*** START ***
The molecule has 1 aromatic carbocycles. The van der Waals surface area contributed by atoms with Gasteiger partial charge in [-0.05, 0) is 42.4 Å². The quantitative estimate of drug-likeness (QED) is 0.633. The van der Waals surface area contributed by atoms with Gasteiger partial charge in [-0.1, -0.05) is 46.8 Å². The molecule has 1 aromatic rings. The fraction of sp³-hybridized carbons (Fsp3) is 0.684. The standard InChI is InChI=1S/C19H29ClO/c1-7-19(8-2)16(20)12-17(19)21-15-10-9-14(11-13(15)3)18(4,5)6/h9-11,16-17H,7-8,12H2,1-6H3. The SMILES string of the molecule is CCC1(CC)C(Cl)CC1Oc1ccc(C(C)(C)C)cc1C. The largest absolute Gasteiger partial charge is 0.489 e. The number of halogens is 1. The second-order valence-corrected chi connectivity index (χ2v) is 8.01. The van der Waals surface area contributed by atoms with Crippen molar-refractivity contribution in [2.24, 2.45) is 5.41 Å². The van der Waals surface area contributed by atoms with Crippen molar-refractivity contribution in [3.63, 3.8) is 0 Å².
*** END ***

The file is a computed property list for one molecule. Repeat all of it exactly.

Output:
The molecule has 1 aromatic carbocycles. The van der Waals surface area contributed by atoms with Gasteiger partial charge in [-0.05, 0) is 42.4 Å². The quantitative estimate of drug-likeness (QED) is 0.633. The van der Waals surface area contributed by atoms with Gasteiger partial charge in [-0.1, -0.05) is 46.8 Å². The molecule has 1 aromatic rings. The fraction of sp³-hybridized carbons (Fsp3) is 0.684. The standard InChI is InChI=1S/C19H29ClO/c1-7-19(8-2)16(20)12-17(19)21-15-10-9-14(11-13(15)3)18(4,5)6/h9-11,16-17H,7-8,12H2,1-6H3. The SMILES string of the molecule is CCC1(CC)C(Cl)CC1Oc1ccc(C(C)(C)C)cc1C. The largest absolute Gasteiger partial charge is 0.489 e. The number of halogens is 1. The second-order valence-corrected chi connectivity index (χ2v) is 8.01. The van der Waals surface area contributed by atoms with Crippen molar-refractivity contribution in [2.24, 2.45) is 5.41 Å². The van der Waals surface area contributed by atoms with Crippen molar-refractivity contribution in [3.63, 3.8) is 0 Å².